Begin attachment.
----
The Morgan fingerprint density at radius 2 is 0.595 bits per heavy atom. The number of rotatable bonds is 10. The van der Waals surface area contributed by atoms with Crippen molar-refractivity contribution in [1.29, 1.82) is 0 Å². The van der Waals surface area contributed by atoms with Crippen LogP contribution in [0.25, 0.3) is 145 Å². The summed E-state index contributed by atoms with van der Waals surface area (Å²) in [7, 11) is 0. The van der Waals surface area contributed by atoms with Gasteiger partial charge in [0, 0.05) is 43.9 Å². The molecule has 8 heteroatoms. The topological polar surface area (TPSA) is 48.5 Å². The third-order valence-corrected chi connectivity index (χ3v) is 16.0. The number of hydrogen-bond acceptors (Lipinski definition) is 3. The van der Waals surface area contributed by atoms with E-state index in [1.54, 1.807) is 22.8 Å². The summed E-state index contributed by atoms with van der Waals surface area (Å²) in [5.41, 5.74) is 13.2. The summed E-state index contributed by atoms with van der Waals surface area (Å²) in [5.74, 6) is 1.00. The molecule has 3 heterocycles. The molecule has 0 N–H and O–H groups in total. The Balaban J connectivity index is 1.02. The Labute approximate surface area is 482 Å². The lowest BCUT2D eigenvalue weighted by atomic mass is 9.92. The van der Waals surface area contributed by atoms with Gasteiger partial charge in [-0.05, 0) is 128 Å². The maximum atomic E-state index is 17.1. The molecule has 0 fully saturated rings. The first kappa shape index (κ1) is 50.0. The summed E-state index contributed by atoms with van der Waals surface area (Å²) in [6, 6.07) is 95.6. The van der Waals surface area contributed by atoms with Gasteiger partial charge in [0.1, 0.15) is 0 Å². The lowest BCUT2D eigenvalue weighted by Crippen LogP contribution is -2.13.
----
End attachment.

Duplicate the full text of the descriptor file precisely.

The Morgan fingerprint density at radius 2 is 0.595 bits per heavy atom. The number of rotatable bonds is 10. The van der Waals surface area contributed by atoms with Crippen molar-refractivity contribution in [1.29, 1.82) is 0 Å². The van der Waals surface area contributed by atoms with Crippen LogP contribution in [0.25, 0.3) is 145 Å². The summed E-state index contributed by atoms with van der Waals surface area (Å²) in [7, 11) is 0. The van der Waals surface area contributed by atoms with Gasteiger partial charge in [0, 0.05) is 43.9 Å². The molecule has 8 heteroatoms. The topological polar surface area (TPSA) is 48.5 Å². The third-order valence-corrected chi connectivity index (χ3v) is 16.0. The number of hydrogen-bond acceptors (Lipinski definition) is 3. The van der Waals surface area contributed by atoms with E-state index in [1.54, 1.807) is 22.8 Å². The summed E-state index contributed by atoms with van der Waals surface area (Å²) in [5.41, 5.74) is 13.2. The summed E-state index contributed by atoms with van der Waals surface area (Å²) in [5.74, 6) is 1.00. The molecule has 3 heterocycles. The molecule has 0 N–H and O–H groups in total. The Balaban J connectivity index is 1.02. The Labute approximate surface area is 482 Å². The lowest BCUT2D eigenvalue weighted by atomic mass is 9.92. The van der Waals surface area contributed by atoms with Gasteiger partial charge in [-0.05, 0) is 128 Å². The maximum atomic E-state index is 17.1. The molecule has 0 fully saturated rings. The first kappa shape index (κ1) is 50.0. The summed E-state index contributed by atoms with van der Waals surface area (Å²) in [6, 6.07) is 95.6. The van der Waals surface area contributed by atoms with Gasteiger partial charge in [0.1, 0.15) is 0 Å². The lowest BCUT2D eigenvalue weighted by Crippen LogP contribution is -2.13.